The Code has been developed for application to United Kingdom (UK) vessels of up to 24 metres Load Line length which are engaged at sea in activities on a commercial basis, which carry cargo and/or not more than 12 passengers, or provide a service in which neither cargo nor passengers are carried, or are UK pilot boats of whatever size.

If you hire yourself out as as a photographer with a boat then you are providing a service and would need to be coded. If however you happened to sell some photos that you had taken while you happened to be on a boat then the boat would not have had to be coded. If they commission you and your boat then your boat is providing a service which they are paying for.

I dont see much point in asking the Solent based yacht photographers, I suspect that several of them will not know what you are even talking about. In reality go and take some photos, get on with it, just don't charter the boat out with a photographer.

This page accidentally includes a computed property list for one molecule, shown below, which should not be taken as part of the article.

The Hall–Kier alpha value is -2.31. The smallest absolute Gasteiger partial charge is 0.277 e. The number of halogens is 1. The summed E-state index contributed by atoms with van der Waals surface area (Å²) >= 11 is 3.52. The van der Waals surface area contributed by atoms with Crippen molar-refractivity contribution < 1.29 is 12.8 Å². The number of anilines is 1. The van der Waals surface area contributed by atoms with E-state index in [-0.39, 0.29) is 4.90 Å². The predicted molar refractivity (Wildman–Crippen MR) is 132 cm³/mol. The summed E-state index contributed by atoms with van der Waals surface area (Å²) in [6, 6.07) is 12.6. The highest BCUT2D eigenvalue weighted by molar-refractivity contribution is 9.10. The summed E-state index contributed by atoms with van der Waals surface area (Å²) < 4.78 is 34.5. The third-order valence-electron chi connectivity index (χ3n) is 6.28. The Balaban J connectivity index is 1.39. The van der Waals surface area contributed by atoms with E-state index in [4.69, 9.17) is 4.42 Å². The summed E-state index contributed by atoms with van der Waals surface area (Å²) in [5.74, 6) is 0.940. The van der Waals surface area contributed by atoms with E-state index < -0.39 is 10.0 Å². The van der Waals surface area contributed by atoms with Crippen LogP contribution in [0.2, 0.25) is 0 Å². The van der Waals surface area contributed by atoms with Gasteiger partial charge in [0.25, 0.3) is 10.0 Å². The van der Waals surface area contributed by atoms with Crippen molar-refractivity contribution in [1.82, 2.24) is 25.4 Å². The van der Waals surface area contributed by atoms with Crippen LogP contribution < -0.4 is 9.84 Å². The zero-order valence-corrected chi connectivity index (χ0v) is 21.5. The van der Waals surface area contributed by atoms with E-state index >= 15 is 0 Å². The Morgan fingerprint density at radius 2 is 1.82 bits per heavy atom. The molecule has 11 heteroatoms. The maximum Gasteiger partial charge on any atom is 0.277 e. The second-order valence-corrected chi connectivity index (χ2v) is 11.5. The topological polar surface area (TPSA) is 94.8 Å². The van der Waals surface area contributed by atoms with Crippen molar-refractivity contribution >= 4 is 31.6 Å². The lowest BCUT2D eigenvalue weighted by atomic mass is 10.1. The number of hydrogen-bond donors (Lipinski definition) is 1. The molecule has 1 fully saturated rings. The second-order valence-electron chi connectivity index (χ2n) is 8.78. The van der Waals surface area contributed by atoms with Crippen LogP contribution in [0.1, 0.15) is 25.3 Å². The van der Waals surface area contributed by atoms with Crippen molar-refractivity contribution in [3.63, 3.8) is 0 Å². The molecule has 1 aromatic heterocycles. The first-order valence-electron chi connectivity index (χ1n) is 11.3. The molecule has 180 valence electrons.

I agree that Commissioned or Hired out is commercial basis, and that a few leisure shots you take and later sell is not... ...but do you not think that there is a grey area when the number of shots you take is high enough (assuming you are selling them) that you could be making profit? or how about if I set up a competitor site to boatpics.com or whatever its called in the solent and just appear to be selling pics for profit even if I sell very few or make less than my fuel etc costs...
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Old 28 January 2013, 08:08   #20
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I think you've got bogged down in a grey area Poly. The point is not whether you are commercial or not, it's are you leisure or not. If you're not strictly leisure (and 280 explains Leisure in some detail) then you are, by default, Commercial. There is no grey area. If you take your craft "to sea" to profit from your presence there (excludes commercial fishing) then you are Commercial. If you happened to be at sea (for Leisure) and you took a newsworthy photo and sold it later, nothing changes - you're still Leisure. If you put to sea as a photojournalist to do a day's freelance work, you're Commercial.

It's a question of Intent, and so the honesty of the operator is obviously a factor.

Personally, I'd keep it to myself and snap away, honestly!